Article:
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Course NameHuman Settlments and Global Awareness
InstructorNagashima, Catharine
MajorMajor Subjects
Course goalsThe ultimate goal of this course is to educate world citizens of the future to be active in their local communities, while bearing in mind their interconnectedness with all that is happening on planet earth. The planet is beset with environmental problems of CO2 emissions, climate change, global warming, ozone depletion, pollution of air, soil and sea, loss of biodiversity, deforestation and desertification. At the same time disparities are widening between regions of fast growing human settlements and shrinking population, urban and rural, more developed and less developed, rich and poor. Future conflicts for scarce resources threaten basic human rights. Human Settlements provide for basic needs of shelter to support daily life and human transactions, but they do not exist in isolation, they are integrated with a hinterland (rivers, fields, forests) and an infrastructure of roads, railways, sewers and power lines. They are complex. Expertise from many fields is needed to coordinate improvements. Students are introduced to the concept of balance between five “ekistic” elements Nature; Anthropos (human beings); Society; Shells (built environment) and Networks. An interim goal of this course is to prepare students to be useful members of an interdisciplinary team, able to fill in some of the gaps between disciplines. The main focus of the course is on positive initiatives being undertaken for incremental improvements in human settlements. Case studies are drawn from a variety of regions, at different scales, by governments, NGOs, engaged communities and other enterprises. The final goal of this course is to encourage each student to build up a repertoire of positive examples to store in the mind as reference for future projects.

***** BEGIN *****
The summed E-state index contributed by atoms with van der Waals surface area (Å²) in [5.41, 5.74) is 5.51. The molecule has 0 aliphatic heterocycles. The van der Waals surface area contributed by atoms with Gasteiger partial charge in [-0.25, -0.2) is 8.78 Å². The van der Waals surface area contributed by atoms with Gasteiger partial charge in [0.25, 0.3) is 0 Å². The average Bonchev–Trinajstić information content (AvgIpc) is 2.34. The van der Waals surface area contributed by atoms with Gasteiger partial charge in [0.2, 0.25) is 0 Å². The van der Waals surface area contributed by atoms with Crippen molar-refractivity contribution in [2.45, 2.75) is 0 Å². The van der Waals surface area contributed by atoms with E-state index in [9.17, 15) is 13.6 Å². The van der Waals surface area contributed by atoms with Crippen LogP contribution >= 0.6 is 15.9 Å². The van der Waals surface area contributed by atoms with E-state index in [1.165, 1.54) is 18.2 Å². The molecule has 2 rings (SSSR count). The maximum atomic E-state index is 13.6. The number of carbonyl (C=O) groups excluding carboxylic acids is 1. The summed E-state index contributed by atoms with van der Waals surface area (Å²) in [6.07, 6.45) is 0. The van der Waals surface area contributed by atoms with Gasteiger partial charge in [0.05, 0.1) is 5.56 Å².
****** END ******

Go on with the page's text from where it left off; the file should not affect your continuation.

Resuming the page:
Course outlineThe course is not a lecture series as such. Rather, it is a series of talks illustrated with powerpoint or DVD excerpts, in which the students play an active part in discussion. Classes include group debate and group workshops. There is no fixed textbook. Materials are provided from various sources: articles from recent publications in English (books, journals, magazines, newspaper and internet articles). Students are expected to make class presentations summarizing selected articles relevant to respective themes.
Evaluation Scale and PoliciesParticipation in class discussion and written comments are assessed at 40%; Individual Class Presentations at 20%; Group work and presentation at 20%; Reports at 20%.
Texts, materials, and suppliesThere is no fixed textbook. Recent publications in English (books, journals, magazines newspaper and internet articles) are shown to the students, who are encouraged to find similar Japanese material to summarize in English to introduce to the class
Course Schedule/PlanThe Plan below is subject to revision, depending on student needs.

1 Places where we Live: Images of Human Settlements
2 Places where our Ancestors Lived: Evolution of Human Settlements
3 Dreams of Ideal Cities: the Birth of Modern Town Planning

4. Population Growth and Gaps
5. Global Environmental Problems
6. Water Issues

7. Food and Farming
8. Energy issues
9. Waste Managements and Recycling Systems
10. Transport Oriented Development
11. Renovation and Other Small Interventions
12. Building Community Networks
13. Human Well-being and Happiness\n

14. Initiatives for a better Local Community: Student Team Workshops
15. Initiatives for a better Local Community: Student Team Presentations